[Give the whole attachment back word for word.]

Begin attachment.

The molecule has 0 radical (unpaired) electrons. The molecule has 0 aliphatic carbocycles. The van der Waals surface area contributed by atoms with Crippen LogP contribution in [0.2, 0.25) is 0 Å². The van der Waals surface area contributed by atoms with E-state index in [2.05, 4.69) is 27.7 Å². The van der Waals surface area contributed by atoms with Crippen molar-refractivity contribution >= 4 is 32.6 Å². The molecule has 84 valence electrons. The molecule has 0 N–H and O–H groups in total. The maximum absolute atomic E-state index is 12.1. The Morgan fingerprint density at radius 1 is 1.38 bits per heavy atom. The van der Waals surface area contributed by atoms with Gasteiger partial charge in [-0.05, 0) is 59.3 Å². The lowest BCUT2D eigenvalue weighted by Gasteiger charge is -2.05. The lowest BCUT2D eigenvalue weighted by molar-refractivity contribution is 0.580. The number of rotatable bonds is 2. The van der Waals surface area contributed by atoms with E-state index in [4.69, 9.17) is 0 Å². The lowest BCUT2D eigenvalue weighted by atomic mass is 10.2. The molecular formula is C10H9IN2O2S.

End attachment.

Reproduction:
The molecule has 0 radical (unpaired) electrons. The molecule has 0 aliphatic carbocycles. The van der Waals surface area contributed by atoms with Crippen LogP contribution in [0.2, 0.25) is 0 Å². The van der Waals surface area contributed by atoms with E-state index in [2.05, 4.69) is 27.7 Å². The van der Waals surface area contributed by atoms with Crippen molar-refractivity contribution >= 4 is 32.6 Å². The molecule has 84 valence electrons. The molecule has 0 N–H and O–H groups in total. The maximum absolute atomic E-state index is 12.1. The Morgan fingerprint density at radius 1 is 1.38 bits per heavy atom. The van der Waals surface area contributed by atoms with Gasteiger partial charge in [-0.05, 0) is 59.3 Å². The lowest BCUT2D eigenvalue weighted by Gasteiger charge is -2.05. The lowest BCUT2D eigenvalue weighted by molar-refractivity contribution is 0.580. The number of rotatable bonds is 2. The van der Waals surface area contributed by atoms with E-state index in [4.69, 9.17) is 0 Å². The lowest BCUT2D eigenvalue weighted by atomic mass is 10.2. The molecular formula is C10H9IN2O2S.